An Inc. 5000 Company, a Google Certified Partner, a multimillion-dollar agency, with a contemporary impressive office space adjacent to the trendiest places in Atlanta, a roster of notable big-name clients, and yet there is one thing missing. A face to the name.
Rebranding and revamping a website to embody the growth and success of your business while attracting new clients should be an exciting and rewarding sign of a further developing company, and yet there is one factor in this process that is the most daunting. Not the style and design, not the user experience and engagement, but the elephant on the website- the About Us and Team Photo page.
In the wake of racial injustice and rising tensions in our country, there is a very specific place where the lack of diversity is loud but often not addressed. It is visible in our jobs, in our offices, and to our teams. It is hidden in plain sight, and it speaks volumes to clients, stakeholders, and greatly impacts recruiting whether you know it or not. It is the team page on your website and the key component that is missing, this is the absence of diversity with faces of Black employees and people of color. This issue became even more daunting for our team given recent events of social injustice and police brutality. As our team grew to incorporate diverse talent from various backgrounds across generations of Gen X, Millennial and Gen Z thought leaders and highly qualified professionals in their own right, the common denominator is that we are all Black. Now, this was not done by design, as our hiring practices incorporate intensive recruiting efforts across diverse platforms and networks, scoring metrics, and three rounds of interviews which encompass behavioral review questions and a skills assessment.
In the process of creating our recruiting practices and establishing our presence to potential candidates, one thing was evidently clear when researching other companies, and this was the lack of diversity among most corporations. We established the three core competencies of our organization to ensure that we hired new team members who scored well in the categories of competency, culture, and capacity. One major consideration in this process is how we as a company would be considered by potential candidates and clients based on the visible presence and persona of our team. These caused us to raise several questions and found us wondering if all organizations, particularly predominately companies lead by the majority if not all White leadership asked the same questions. As we recruited, hired, and trained, we asked ourselves, “do we remain in the shadows?”, “will the fact that we are Black impact client relationships and procure new clients?” “will our own lack of racial diversity negatively affect us, or will our talent speak for itself?” And the biggest question of them all, “do our White counterparts give equal thought and consideration to this issue, or is it an issue at all to our contemporaries?”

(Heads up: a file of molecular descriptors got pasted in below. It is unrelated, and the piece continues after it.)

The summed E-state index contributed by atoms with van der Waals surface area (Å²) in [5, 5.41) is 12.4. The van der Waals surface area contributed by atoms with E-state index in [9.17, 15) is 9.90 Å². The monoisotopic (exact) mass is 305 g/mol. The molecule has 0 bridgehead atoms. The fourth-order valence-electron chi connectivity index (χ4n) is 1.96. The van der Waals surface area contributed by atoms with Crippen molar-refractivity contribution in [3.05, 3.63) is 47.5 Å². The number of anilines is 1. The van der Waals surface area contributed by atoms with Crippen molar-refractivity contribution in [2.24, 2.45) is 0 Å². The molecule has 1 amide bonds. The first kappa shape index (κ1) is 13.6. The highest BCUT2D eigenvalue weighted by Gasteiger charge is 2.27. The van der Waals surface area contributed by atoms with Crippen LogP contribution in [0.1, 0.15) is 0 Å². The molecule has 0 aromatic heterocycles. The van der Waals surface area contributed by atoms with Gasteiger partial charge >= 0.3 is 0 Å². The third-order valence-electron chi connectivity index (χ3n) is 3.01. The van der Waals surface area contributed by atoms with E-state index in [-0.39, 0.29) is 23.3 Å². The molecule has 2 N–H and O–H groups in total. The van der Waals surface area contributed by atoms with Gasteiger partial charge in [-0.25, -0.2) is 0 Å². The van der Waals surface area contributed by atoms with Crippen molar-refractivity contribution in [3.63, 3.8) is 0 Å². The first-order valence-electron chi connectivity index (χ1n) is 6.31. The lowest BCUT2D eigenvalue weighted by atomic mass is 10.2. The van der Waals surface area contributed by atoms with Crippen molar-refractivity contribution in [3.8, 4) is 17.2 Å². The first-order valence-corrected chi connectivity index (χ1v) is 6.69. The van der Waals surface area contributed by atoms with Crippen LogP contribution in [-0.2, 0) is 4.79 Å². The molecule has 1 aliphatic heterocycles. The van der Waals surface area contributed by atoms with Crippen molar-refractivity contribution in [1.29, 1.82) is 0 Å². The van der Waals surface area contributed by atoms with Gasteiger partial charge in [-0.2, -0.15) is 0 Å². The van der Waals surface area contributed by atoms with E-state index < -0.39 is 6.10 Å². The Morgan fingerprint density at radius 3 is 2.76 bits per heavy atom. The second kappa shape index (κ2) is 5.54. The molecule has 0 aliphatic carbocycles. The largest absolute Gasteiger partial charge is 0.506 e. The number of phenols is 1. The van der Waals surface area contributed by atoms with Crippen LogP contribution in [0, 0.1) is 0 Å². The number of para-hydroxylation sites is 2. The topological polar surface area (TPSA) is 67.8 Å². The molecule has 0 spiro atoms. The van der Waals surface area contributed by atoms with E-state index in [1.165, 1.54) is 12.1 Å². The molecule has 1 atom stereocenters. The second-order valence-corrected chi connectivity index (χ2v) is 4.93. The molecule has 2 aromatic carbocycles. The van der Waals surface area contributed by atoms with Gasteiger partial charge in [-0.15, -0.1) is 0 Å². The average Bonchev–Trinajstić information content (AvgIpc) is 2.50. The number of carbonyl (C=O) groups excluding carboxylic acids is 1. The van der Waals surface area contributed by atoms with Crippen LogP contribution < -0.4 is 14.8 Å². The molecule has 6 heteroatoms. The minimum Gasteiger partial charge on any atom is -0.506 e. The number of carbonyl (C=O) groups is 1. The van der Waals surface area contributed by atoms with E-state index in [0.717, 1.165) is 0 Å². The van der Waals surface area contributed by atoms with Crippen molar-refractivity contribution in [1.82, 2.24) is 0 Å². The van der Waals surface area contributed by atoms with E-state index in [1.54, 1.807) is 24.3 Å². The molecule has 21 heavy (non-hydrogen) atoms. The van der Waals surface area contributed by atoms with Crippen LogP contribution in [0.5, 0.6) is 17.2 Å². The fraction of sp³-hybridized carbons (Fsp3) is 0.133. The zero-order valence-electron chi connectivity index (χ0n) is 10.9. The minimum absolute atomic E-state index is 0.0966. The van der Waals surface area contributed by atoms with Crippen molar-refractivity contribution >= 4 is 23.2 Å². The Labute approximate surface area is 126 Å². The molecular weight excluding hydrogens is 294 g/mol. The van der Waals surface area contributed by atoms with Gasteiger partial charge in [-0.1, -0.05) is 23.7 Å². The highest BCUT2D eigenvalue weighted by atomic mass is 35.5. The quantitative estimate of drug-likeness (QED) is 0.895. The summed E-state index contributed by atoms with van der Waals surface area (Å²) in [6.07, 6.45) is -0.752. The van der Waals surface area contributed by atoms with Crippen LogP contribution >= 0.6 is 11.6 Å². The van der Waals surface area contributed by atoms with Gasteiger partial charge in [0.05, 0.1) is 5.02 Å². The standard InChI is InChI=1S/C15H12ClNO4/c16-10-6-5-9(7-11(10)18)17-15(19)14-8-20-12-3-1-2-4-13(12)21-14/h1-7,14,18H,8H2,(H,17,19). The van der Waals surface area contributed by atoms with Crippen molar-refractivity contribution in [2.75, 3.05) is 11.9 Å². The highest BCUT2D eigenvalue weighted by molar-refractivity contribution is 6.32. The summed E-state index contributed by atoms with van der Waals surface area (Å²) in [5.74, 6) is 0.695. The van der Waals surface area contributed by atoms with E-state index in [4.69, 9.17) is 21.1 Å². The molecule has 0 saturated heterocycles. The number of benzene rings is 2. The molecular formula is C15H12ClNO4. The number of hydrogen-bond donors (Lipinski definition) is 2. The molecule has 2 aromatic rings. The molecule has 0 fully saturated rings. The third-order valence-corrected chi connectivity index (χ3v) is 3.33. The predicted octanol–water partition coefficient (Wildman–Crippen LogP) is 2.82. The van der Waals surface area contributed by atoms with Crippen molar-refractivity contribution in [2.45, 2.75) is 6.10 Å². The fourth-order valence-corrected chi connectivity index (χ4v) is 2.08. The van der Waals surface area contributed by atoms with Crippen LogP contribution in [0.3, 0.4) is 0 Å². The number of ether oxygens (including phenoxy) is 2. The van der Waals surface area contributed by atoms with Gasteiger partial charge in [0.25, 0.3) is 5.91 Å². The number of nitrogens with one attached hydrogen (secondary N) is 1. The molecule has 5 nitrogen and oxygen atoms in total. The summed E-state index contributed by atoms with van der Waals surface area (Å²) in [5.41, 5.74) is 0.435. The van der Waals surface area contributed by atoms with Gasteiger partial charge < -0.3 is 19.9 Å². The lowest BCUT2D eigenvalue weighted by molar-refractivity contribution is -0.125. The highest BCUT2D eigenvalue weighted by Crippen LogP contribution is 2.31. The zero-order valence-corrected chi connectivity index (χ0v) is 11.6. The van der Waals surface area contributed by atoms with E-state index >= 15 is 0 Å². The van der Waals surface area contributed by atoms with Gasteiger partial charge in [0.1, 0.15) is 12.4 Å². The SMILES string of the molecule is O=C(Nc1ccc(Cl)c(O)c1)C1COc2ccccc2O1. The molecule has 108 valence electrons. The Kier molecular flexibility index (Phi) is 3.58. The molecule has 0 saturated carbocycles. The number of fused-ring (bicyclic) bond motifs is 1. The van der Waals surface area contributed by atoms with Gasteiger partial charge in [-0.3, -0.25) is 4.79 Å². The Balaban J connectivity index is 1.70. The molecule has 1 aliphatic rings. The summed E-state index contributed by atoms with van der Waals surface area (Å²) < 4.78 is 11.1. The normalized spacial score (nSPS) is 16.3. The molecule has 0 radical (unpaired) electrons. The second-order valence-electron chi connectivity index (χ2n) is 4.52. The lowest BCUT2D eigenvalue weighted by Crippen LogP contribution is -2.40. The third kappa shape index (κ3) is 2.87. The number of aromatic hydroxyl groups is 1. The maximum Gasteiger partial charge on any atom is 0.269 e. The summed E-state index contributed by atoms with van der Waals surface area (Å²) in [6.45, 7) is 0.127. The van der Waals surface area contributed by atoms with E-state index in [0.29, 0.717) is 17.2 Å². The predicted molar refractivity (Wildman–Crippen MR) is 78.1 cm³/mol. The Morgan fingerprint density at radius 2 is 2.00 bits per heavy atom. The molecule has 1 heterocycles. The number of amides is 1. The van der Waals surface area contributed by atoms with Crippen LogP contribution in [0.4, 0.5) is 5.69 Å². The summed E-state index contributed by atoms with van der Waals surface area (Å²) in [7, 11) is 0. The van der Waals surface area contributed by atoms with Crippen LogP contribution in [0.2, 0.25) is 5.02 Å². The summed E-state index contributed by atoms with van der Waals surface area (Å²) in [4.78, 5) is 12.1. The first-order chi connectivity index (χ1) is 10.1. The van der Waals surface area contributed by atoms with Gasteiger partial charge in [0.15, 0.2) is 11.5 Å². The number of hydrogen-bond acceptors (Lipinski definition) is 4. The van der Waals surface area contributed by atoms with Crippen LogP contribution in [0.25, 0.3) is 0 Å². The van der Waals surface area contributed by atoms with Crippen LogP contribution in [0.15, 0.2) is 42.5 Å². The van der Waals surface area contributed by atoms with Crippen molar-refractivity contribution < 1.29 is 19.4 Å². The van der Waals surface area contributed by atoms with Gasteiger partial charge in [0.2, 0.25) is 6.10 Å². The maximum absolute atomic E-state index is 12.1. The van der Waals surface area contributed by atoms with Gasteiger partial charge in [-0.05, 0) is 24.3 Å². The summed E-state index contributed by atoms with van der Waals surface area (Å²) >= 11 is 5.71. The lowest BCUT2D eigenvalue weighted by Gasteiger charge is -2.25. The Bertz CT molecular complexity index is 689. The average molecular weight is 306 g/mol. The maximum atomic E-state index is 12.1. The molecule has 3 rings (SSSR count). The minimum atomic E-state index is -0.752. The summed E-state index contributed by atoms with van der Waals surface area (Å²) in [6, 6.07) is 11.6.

These are just a few questions we posed and debated as a team, so now we open the dialogue for a transparent evaluation of the impact company team pages have on the morale and psyche of Black employees and corporate company culture.
Are corporations unconsciously biased against doing business with an all-Black company or by companies who lack diversity on their websites?
This question speaks to the hidden bias and possibility of discrimination that potential clients may have during the vendor selection and procurement process based on race. This notion is very similar to that of imposing prejudice on job applicants during recruiting based on names of ethnic origin. The differentiator, in this case, is going beyond name placement to boldly display the images of Black and Brown employees as the face of a company and debating if it will negatively impact new business opportunities.
How does showing/not showing the faces of Black employees and People of Color affect recruiting?
The truth is that people, especially people of color look for themselves when looking at organizations. There are several schools of thought for the lack of diversity when recruiting. Some argue that there are geographic factors to consider given that there are visibly far less Black people and People of Color in places such as Iowa, Washington State and many other regions of the country in comparison to Atlanta, GA where were are officed, but the question remains if this is an issue of qualified candidacy or recruiting and marketing with the clear intention of diversity to fill open positions within an organization. What deliberate actions are taken in your own company to widen the candidate pool for diversity?
Why do we have to hide our faces to not affect our business?
We understand that the first step in addressing the issue of potential bias or the fear of bias is to openly discuss it, internally and externally. Although we initially concluded to refrain from posting team photos on the website, we now approach it with a new level of understanding to not only enhance our company culture and morale but to shed light on an issue that many companies discuss in boardrooms behind closed doors.
So, as companies are choosing the side of history they will be on, our question to you is do you consider the impact of the photos on your company team page? Does the presence or lack of diversity on the team photo page affect you and your company culture?
Please share your comments, and let’s continue having tough conversations to move forward.